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Thursday, 21 August 2003
Page: 19266

Mr McARTHUR (10:28 AM) —Firstly, I acknowledge the importance of this debate on the ACIS Administration Amendment Bill 2003 and the Customs Tariff Amendment (ACIS) Bill 2003. I have no doubt there will be some comments about the member for Corangamite at a later stage in this debate. It would be most unlikely if that did not occur. I am delighted that the member for Rankin, as the shadow spokesman, is supporting the legislation, apart from his tirade on the industrial relations part of the industry. Of course, the opposition are taking a second guess to have yet another review of the automobile industry in, I think, 2008, or at some later date, when most of this legislation will be in place. The member for Corio will no doubt make allegations that I have a `zero' attitude towards tariffs, which he has said on a number of occasions. That is not true. I have been supportive of the view that tariffs have a downward trend, and this legislation is a manifestation of that outcome.

I place on the public record the good work of Senator Button, for whom the member for Corio worked. So, ironically, the member for Corio was an architect of a very good automobile plan, which concentrated the manufacturers to the big four and resulted in a reduction in tariffs from 57 per cent to the now lower levels. I commend the Button plan because, under considerable opposition from unions, vested interest groups, car manufacturers and others, Senator Button pursued this objective.

However, I note that the opposition at that time supported the plan to reduce tariffs in the automobile industry across the board and supported that gradual reduction without a political bunfight in the parliament and in the public domain. Unlike some changes of heart by the Keating government when there were some arguments about tariffs in 1993, when Prime Minister Keating changed his stance, we have been consistent. I have been consistent in the face of quite strong opposition to the argument on car tariffs, and these two bills today are a manifestation of the good work on both sides of the parliament in reducing the level of tariffs in a gradual way to reach, ultimately, a five per cent level across the board so that the car industry and, hopefully, the TCF industry, which is somewhat closer, in world trade terms will have about a five per cent tariff barrier.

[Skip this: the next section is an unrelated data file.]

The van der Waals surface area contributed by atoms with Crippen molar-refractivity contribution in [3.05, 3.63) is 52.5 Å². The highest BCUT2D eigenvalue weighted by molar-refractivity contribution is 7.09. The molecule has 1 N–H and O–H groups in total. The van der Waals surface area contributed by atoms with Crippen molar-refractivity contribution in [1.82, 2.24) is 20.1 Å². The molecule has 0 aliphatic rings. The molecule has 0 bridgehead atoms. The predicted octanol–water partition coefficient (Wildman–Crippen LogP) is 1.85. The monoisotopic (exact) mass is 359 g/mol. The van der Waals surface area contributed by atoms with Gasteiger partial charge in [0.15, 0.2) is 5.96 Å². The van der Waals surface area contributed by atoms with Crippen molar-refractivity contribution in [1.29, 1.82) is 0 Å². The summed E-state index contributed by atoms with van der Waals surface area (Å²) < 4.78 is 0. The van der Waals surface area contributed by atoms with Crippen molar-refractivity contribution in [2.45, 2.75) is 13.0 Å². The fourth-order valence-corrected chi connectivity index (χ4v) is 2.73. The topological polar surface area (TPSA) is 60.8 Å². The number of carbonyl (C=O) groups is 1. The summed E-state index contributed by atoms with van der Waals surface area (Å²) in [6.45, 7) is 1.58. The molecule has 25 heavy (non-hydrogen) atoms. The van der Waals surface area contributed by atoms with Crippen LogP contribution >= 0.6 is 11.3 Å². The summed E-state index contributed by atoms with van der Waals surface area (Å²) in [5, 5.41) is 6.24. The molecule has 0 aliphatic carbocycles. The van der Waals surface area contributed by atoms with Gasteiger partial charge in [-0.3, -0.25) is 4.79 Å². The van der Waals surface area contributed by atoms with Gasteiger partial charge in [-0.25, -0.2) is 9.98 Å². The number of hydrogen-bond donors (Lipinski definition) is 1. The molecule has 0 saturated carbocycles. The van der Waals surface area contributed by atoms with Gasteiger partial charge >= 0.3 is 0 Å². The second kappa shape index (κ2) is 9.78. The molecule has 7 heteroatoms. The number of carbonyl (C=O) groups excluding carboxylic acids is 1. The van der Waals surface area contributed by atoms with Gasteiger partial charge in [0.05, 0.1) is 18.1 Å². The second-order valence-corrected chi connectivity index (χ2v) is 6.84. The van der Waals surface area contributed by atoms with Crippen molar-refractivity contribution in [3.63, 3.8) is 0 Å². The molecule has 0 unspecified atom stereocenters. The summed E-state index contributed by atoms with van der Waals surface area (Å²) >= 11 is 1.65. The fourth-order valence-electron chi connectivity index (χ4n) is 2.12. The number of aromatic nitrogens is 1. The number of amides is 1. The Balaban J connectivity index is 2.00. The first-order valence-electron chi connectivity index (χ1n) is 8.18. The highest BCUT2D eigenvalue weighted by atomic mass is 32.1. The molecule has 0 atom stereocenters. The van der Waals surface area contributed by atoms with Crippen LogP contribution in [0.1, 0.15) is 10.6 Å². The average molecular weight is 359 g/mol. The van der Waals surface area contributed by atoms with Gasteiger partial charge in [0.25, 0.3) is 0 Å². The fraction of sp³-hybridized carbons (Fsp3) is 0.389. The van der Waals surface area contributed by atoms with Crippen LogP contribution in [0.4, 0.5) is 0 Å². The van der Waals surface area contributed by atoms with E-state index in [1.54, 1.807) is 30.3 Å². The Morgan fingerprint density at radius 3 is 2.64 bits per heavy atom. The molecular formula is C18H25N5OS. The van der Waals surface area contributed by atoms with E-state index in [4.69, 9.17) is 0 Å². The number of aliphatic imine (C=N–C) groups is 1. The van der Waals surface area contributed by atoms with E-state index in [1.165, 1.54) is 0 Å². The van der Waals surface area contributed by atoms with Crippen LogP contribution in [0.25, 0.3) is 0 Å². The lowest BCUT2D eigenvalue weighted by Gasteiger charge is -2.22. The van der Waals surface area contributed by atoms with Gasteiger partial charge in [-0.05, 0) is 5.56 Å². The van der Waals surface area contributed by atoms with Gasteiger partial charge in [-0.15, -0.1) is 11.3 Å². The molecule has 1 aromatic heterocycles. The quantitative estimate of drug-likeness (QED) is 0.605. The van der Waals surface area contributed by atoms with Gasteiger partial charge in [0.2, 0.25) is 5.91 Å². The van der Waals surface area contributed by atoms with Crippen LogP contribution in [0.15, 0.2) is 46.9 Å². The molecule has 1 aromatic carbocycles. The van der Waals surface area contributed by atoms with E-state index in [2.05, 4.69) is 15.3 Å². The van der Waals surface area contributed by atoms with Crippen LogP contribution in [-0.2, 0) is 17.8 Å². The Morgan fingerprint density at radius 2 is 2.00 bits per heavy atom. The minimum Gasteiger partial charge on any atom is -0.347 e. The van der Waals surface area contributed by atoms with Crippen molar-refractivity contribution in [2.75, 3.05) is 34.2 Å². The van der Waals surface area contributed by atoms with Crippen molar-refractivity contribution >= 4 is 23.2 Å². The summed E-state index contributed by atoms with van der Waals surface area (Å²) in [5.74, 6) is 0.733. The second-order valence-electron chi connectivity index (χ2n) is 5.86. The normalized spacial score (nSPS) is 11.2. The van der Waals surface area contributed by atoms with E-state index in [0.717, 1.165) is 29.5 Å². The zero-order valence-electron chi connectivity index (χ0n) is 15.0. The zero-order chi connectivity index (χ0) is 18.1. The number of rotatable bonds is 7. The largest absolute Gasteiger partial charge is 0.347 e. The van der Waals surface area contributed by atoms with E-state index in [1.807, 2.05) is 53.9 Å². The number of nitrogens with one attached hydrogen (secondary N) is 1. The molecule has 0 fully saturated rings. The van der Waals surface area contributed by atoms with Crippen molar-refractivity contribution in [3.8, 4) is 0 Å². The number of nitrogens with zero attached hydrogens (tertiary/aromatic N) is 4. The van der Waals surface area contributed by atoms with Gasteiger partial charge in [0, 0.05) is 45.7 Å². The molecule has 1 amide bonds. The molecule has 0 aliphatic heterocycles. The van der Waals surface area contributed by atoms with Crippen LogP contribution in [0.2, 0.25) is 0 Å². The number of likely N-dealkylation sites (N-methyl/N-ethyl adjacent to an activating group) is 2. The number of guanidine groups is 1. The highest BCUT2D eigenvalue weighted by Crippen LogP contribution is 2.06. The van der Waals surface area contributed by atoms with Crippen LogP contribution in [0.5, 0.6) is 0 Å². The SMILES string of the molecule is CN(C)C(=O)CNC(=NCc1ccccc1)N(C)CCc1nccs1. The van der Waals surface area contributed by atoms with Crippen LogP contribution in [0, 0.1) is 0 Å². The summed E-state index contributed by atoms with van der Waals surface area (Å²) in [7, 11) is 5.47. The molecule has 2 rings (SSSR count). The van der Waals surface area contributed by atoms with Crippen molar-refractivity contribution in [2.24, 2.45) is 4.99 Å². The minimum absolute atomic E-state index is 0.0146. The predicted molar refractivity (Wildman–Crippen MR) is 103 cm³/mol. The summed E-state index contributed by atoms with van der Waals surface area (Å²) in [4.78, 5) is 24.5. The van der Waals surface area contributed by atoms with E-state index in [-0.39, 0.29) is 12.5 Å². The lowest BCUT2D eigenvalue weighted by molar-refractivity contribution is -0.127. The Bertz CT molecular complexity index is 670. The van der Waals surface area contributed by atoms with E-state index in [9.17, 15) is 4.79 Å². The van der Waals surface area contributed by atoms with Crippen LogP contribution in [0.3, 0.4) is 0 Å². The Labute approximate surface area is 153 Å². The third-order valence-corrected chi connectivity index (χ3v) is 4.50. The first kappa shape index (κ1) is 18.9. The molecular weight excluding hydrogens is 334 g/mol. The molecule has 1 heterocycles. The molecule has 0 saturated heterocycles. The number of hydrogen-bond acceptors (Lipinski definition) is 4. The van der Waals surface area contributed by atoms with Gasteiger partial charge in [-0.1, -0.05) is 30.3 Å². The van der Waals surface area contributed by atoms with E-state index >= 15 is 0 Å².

The ACIS Bill 2003, as it is known, is part of the government's competitive liberalisation policies and it implements the post-2005 government package of assistance for the transitional tariff reform. So it is on the downward trend; it is moving the tariff regime to that ultimate five per cent with the provision of ACIS in helping the car industry to make these changes. It is an extension of ACIS until 2015 and, if the fundamental thesis is correct, there will be money allocated to the car industry in research and development to assist it to make these changes. It will assist the imported motor car and related vehicle components industry. The tariff will be reduced from 10 per cent to five per cent, again reaching the ultimate level of five per cent. The assistance will be phased out in December 2015. Members opposite and critics of the lower tariff regime may say that phasing tariffs out totally would be a terrible thing, but 2015 is a fair way away. It will be the ultimate for those of us who have advocated this reduction of tariffs in those two industries which have made it difficult for other industries around Australia to compete.

This bill amends the ACIS Administration Act 1999 and it commits $4.2 billion over 10 years. Those opposite and those in the industry should be aware of that amount of money: $2.8 billion from 2006 to 2010, and $1.4 billion from 2011 until the phase-out period of 2015. That is additional to the $2.8 billion that has been provided for 2001 to 2005. They are very big amounts of money provided by the government to an industry which is certainly becoming more competitive, becoming quality oriented and certainly improving quite dramatically. Motor vehicle producers will have access to this uncapped assistance from ACIS. As I have said, it will cease in 2016, having received $1.2 billion over the 10-year period. This is quite an interesting position, as I have been advocating publicly and in this place that tariffs should gradually be reduced over time. ACIS helps manufacturers to meet a new internationally competitive world.

The capped assistance will be divided into two funding sectors, giving fair representation to the components sector. That is the important part: the 55 per cent for vehicle producers and the 45 per cent for the components sector and the supply chain. So we have not only the assemblers and car manufacturers but also the component manufacturers, which are now very much part of the vehicle industry. As anyone who knows anything about the industry would understand, component supply to the assemblers is a critical part of the way in which the car industry operates in Australia.